I think I've mentioned previously that I'm kind of over John Green's Preciously Clever Teenagers. But mostly because I used to be one, and those days are pretty much over for me (what with my ten-year high school reunion coming up this summer. Seriously, where does the time go?). In fact, I was thinking how weird it is that there are always these characters with a nickname that has literally nothing to do with their name, but every single person calls them by that nickname and knows some weird story about why they got it. And I was like, who is like that? Who even does that? And then I remembered a friend I went to high school with who went by Hot Sauce for no apparent reason but every single person called him that. And also a kid who was such a big fan of University of Alabama football that he went by Bama, and there were kids who didn't even know that his real name was Josh. So... John Green gets a pass, because I guess that really happens.

Paper Towns was interesting. It said some things to me about people, and about how you never really know what's going on inside someone's head. It also kind of made me want to read Leaves of Grass, maybe?

I liked Margo. I liked how Quentin worked so hard to figure her out, and he thought he saw beyond what she showed people and saw deep into her soul and stuff, and then at the end he realized that he'd done it wrong and read too much into a ton of random stuff. Margo, as seen by Quentin, is a lot more real and complicated than she seems, but also less mysterious and unattainable than she seems, too.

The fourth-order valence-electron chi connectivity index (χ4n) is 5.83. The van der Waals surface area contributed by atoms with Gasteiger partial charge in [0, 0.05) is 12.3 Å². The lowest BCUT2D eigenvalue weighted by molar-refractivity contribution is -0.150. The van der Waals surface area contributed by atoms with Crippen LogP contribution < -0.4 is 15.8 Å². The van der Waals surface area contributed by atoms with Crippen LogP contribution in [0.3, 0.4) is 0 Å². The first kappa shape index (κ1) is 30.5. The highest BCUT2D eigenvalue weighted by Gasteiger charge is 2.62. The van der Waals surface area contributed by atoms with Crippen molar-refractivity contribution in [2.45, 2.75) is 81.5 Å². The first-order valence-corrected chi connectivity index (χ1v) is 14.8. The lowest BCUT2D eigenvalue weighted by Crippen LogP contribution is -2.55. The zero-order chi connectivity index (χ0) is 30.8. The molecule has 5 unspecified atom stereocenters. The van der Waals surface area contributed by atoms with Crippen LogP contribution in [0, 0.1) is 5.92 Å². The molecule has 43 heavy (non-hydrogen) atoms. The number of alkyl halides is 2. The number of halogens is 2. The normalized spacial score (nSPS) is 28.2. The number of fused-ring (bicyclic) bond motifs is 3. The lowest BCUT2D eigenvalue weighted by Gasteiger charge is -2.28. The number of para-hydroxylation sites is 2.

Random thought: I HATE books that are written in first person, but you don't know what the main character's name is. Like, after you've finished it. Have you read books like that? Where you can't remember the MC's name because the book was in first person and they just didn't say their name enough? This book isn't like that, although it's kind of close: I kept getting thrown off every time somebody called him "Q," because he called himself Quentin too much. I always thought of that as his name. Anyway.

I've said it before, but bear with me: I think I'm getting a little too old for YA books. My unofficial New Year resolution (I know it's February, but I finished Paper Towns back in December) is to read more grown-up type books. (Spoiler: So far it's going well.)

Goodreads Shelves: addictive, bechdel-test, fluffy, funny, is-a-movie, is-this-a-kissing-book, my-kind-of-woman, nook-ya, pretentious, thought-provoking